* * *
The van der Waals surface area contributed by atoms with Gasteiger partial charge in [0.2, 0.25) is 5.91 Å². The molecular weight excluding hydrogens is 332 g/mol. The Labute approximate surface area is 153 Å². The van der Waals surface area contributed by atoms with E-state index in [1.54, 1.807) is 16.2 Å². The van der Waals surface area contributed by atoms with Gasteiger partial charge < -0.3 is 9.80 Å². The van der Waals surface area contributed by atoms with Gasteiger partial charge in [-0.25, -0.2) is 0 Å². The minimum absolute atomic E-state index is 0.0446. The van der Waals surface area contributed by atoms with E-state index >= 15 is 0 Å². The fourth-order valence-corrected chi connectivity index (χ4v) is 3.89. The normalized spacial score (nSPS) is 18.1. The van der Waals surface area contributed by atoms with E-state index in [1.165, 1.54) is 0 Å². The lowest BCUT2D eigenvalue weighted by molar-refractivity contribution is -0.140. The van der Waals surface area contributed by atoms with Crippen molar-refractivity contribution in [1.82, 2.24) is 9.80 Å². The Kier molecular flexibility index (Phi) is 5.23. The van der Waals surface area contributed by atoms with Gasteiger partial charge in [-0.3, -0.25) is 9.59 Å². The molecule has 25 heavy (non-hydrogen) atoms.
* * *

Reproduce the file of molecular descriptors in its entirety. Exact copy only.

The van der Waals surface area contributed by atoms with Gasteiger partial charge in [0.2, 0.25) is 5.91 Å². The molecular weight excluding hydrogens is 332 g/mol. The Labute approximate surface area is 153 Å². The van der Waals surface area contributed by atoms with E-state index in [1.54, 1.807) is 16.2 Å². The van der Waals surface area contributed by atoms with Gasteiger partial charge < -0.3 is 9.80 Å². The van der Waals surface area contributed by atoms with Gasteiger partial charge in [-0.25, -0.2) is 0 Å². The minimum absolute atomic E-state index is 0.0446. The van der Waals surface area contributed by atoms with E-state index >= 15 is 0 Å². The fourth-order valence-corrected chi connectivity index (χ4v) is 3.89. The normalized spacial score (nSPS) is 18.1. The van der Waals surface area contributed by atoms with E-state index in [1.165, 1.54) is 0 Å². The lowest BCUT2D eigenvalue weighted by molar-refractivity contribution is -0.140. The van der Waals surface area contributed by atoms with Crippen molar-refractivity contribution in [1.82, 2.24) is 9.80 Å². The Kier molecular flexibility index (Phi) is 5.23. The van der Waals surface area contributed by atoms with Gasteiger partial charge in [-0.3, -0.25) is 9.59 Å². The molecule has 25 heavy (non-hydrogen) atoms.